Kidnapped Israeli soldier Gilad Shalit (YnetNews.com)

TEL AVIV – Palestinian terror organizations are training in the West Bank and Gaza Strip to carry out operations aimed at kidnapping Israeli soldiers, said a terror leader whose group in June abducted Israeli Defense Forces soldier Gilad Shalit.

The leader thanked the international community for what he said was its recognition that kidnappings of Israeli soldiers are not considered terrorism but “military operations that bring very big results.”

He told WorldNetDaily the “best way” to gain the freedom of thousands of Palestinians being held in Israeli jails, including convicted terrorists, is by more kidnappings of Israeli soldiers.

“We are now planning and training for the next kidnappings. Even if [Israel] releases hundreds of prisoners in exchange for Shalit, we still have thousands more to liberate. More Israeli soldiers must be abducted,” said the terror leader, who spoke on condition of anonymity amid reports Israel is considering releasing hundreds of Palestinian prisoners in exchange for Shalit.

The leader is a senior member of the Popular Resistance Committees, a coalition of terror organizations operating in Gaza and the West Bank.

The Committees, together with Hamas and a new group calling itself the Palestine Army of Islam, claimed responsibility for the kidnapping of Shalit, which prompted the first major ground invasion of Gaza since Israel withdrew from the territory last summer.

The terror leader said the Committees together with Hamas and members of Army of Islam are undergoing guerilla training for more kidnapping operations.

He would not say whether future attacks would mimic the operation in which Shalit was abducted. In that attack, Palestinian terrorists from Gaza emerged from a half-mile tunnel to raid a major Israeli military station.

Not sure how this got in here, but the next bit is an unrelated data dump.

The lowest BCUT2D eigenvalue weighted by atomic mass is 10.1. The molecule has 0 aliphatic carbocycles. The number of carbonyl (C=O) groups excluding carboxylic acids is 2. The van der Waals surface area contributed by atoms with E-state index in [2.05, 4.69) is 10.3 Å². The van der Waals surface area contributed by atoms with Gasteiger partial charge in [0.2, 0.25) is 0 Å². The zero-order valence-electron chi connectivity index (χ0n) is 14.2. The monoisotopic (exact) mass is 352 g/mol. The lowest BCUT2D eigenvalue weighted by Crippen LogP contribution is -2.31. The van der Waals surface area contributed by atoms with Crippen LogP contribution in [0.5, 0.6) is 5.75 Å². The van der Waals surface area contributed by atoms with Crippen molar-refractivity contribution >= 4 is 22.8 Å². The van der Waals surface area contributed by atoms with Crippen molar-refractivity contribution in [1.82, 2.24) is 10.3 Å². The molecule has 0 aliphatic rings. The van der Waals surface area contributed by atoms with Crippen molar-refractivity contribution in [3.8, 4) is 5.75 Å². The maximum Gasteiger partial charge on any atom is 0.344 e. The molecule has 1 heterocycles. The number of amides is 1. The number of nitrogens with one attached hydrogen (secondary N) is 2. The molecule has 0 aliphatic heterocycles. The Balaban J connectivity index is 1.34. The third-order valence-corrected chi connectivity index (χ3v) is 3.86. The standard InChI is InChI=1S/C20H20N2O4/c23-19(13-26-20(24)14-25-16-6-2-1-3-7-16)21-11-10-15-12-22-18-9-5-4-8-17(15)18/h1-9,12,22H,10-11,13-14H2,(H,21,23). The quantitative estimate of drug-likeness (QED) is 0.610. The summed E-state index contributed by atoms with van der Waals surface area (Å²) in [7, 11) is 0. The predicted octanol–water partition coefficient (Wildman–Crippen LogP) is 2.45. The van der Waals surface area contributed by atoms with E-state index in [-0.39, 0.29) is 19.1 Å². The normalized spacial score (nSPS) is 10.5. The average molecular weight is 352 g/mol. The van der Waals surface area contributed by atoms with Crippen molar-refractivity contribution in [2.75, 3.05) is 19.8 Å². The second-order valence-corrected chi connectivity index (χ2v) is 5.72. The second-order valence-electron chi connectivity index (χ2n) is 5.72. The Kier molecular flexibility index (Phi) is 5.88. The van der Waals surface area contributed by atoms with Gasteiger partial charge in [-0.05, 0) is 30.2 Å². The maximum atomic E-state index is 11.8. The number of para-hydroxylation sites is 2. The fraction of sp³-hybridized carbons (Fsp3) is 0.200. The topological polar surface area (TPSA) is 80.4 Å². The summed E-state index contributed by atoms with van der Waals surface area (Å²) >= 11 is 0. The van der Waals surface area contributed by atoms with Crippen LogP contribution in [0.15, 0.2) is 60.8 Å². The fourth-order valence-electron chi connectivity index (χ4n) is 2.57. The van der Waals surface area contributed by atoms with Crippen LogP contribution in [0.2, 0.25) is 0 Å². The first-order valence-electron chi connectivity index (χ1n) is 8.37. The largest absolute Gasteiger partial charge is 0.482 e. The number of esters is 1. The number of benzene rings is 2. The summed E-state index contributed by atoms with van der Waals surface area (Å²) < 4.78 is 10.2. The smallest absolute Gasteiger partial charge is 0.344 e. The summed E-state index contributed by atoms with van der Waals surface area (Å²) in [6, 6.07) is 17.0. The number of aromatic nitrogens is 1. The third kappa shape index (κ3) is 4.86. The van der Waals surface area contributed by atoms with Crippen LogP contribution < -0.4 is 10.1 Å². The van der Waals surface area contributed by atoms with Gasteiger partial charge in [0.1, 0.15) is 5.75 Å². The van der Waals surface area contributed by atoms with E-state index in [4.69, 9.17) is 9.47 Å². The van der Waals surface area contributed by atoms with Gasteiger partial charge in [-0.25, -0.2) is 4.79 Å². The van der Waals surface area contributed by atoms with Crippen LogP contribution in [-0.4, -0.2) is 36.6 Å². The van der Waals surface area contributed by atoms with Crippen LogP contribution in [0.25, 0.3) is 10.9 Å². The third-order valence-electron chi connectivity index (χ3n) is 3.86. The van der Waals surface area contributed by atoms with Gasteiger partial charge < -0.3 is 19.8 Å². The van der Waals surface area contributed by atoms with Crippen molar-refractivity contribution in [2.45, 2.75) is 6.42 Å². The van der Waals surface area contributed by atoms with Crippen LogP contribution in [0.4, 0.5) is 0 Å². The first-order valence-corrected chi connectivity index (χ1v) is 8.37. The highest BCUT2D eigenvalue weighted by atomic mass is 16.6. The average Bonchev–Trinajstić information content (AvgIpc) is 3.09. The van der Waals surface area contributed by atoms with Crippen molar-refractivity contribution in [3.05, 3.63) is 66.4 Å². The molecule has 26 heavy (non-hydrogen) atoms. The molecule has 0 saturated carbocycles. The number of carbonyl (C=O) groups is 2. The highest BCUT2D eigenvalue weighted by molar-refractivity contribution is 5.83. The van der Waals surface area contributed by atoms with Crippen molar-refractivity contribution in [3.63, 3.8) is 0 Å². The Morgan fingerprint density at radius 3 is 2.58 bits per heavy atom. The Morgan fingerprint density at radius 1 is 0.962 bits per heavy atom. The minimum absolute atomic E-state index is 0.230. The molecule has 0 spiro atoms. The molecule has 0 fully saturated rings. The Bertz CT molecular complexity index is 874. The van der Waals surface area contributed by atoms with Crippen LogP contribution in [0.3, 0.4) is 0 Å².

Israel last month found a similar tunnel leading to near the same position from which Shalit was abducted.

Egypt has been attempting to mediate between Hamas and the Jewish state.

According to multiple media reports, deals being considered would involve Israel releasing a number of prisoners to Palestinian Authority President Mahmoud Abbas in exchange for Shalit being freed entirely or released to Egyptian custody; Hamas agreeing to a cease-fire and to stopping almost daily rocket attacks of Jewish communities near Gaza; and Israeli troops withdrawing from Gaza and ending targeted killings of Hamas leaders.

Israel’s leading Yediot Aharonot newspaper reported over the Labor Day weekend the Jewish state has agreed to release 800 to 1,000 Palestinian prisoners in return for Shalit.

Israeli diplomatic sources denied the report. The sources said a deal has not been struck and claimed any exchange would involve “smaller numbers” of Palestinian prisoners.

Israel has several times freed large numbers of prisoners, including convicted terrorists, in exchange for peace agreements or for the release of Israeli captives. Some of the freed prisoners have gone on to murder Israelis.

Israeli Hagar Ben-Ovadia was killed in Jerusalem by two Fatah men released by Israel in 1985. Israeli Eyal Yeverboim and his seven-month-old son were murdered in 2005 by terrorists released two months earlier to “strengthen” Abbas.

Meanwhile, Israel continues to maintain Shalit is being held in Khan Yunis, a large city in central Gaza.

In a WND exclusive interview last week, Abu Muhammad, leader of the Army of Islam, which was involved in the kidnapping, said it was possible Shalit was taken from Gaza into the neighboring Egyptian Sinai desert, which is known to be a stronghold for groups working on behalf of al-Qaida.

“It is not an impossible mission to smuggle anything or anyone from Gaza to Sinai,” said Abu Muhammad.

Egyptian and Palestinian guards are stationed along Egypt-Gaza crossings, but security officials say many border areas are penetrable.

Abu Muhammad refused to answer particular questions about Shalit’s abduction or whereabouts.

“At the moment of the kidnapping we said that no information will be given for free and you don’t expect me to give you any more information, do you?”



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